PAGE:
Listen to the Pass

Many coaches who contact me seek help in getting their teams to talk on the pitch. What they actually want is better communication between teammates playing the game.  This might be for organizational purposes - establishing and maintaining proper defending shape, for example.  It might be for coordinating movement of the ball and players - calling for the ball to be played to a corresponding run, for instance.  The emphasis is on getting players to talk to one another on the pitch.

What about listening?

Effective communication is a shared responsibility. What good does it do if everyone is talking, but no one is listening?  We have written about the shared responsibility of passing and receiving in past articles. The most basic fundamental technique to be practiced in passing and receiving is often the least understood by coaches and players alike.

"He won't listen!"  This is the complaint I fielded recently from a captain of one of our camp teams.  The "he" in question is a talented athlete but a mediocre soccer player. He gives great effort, but doesn't think the game very well and he refuses to "take instruction" as he repeats the same mistakes over and over.  The transgression his teammates and coaches are currently most frustrated with is the player's tendency to turn and go towards goal every time he touches the ball regardless of situation or defensive pressure. "That's his total thought process," the captain complained. "He's destroying our rhythm and making it impossible to maintain possession."

I understand the frustration, but the real issue is to understand why the player was not listening. Sometimes I wonder if I am speaking in tongues as what I say is seemingly ignored or completely misunderstood. I have to re-evaluate not what I am attempting to communicate, but how I am communicating what I want understood.

Education can be a critical element of this process.

The player in question, we shall call him John, had an established bad habit of going straight to goal every time he gained possession of the ball. He often turns into pressure only to be dispossessed by a defender lying in wait for him or he will blindly turn only to encounter multiple defenders ready to dispossess him of the ball. John's bad habit is needlessly self-inflicting pressure upon himself and by extension, his team.  Teammates imploring John to "drop the ball" back are generally ignored. Encouragement to "play the way you face" when under pressure is ignored. The captain actually  proclaimed, "It's like playing with someone who is deaf! And if you try to help him he gets mad and refuses to pass you the ball at all."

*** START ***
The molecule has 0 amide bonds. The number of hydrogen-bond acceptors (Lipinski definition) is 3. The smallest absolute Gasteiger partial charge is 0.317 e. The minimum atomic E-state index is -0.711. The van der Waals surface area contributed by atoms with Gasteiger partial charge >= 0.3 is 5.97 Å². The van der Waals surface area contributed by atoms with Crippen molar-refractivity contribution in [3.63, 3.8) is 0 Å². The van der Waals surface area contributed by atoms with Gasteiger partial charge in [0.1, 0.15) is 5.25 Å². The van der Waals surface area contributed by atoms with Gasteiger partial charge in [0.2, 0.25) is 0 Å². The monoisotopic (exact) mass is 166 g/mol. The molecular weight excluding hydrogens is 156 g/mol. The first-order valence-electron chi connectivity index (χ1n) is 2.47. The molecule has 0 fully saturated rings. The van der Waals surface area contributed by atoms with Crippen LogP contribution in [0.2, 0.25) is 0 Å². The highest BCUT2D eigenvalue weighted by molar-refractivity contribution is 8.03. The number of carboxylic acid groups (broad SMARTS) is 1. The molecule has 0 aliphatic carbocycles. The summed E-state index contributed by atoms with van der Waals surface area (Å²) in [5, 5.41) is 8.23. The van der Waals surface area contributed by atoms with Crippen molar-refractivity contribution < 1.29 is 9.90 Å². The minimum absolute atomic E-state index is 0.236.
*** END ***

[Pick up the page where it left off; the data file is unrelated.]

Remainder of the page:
I posed the following question to the captain and his coaches, "If John will not listen to you, will he listen to the ball?"

Yeah, from the looks I received I figured I was speaking in tongues again!

I was not, but I did have to explain what I meant by listening to the ball. The explanation wasn't warranted because of a lack of knowledge on the captain and coaches part so much as a different perspective being required on the knowledge they already possessed.  Sometimes we take for granted a basic level of knowledge or understanding only to discover such is not the case in fact. My suspicion was that is what was happening here.

Did John understand if a teammate directed a pass to his front (close or near) foot it was being communicated to him there was a defender on his back and he should "play the way he is facing" or not turn into pressure? Has anyone taught John this cue for receiving and combination passing?  Does John know, understand and appreciate that if the ball is played to his back (far or across his body)  foot that there is an implied understanding that he can open to the field of play and even turn towards goal?

In short, had anyone ever taught John to listen to the pass?

And does John understand and appreciate what the pass is saying to him?

There are, of course, many other forms of non-verbal communication that can be utilized if and only if all teammates are speaking the same language.  In today's case, John was resistant to verbal communication. So, why not teach John the language of the pass and allow the ball to be the translator of the information being shared? John can then take that information (knowledge) the pass is providing him and use it to improve his own decisions on when to play the way he faces or when he can turn and go.

No comments:

Post a Comment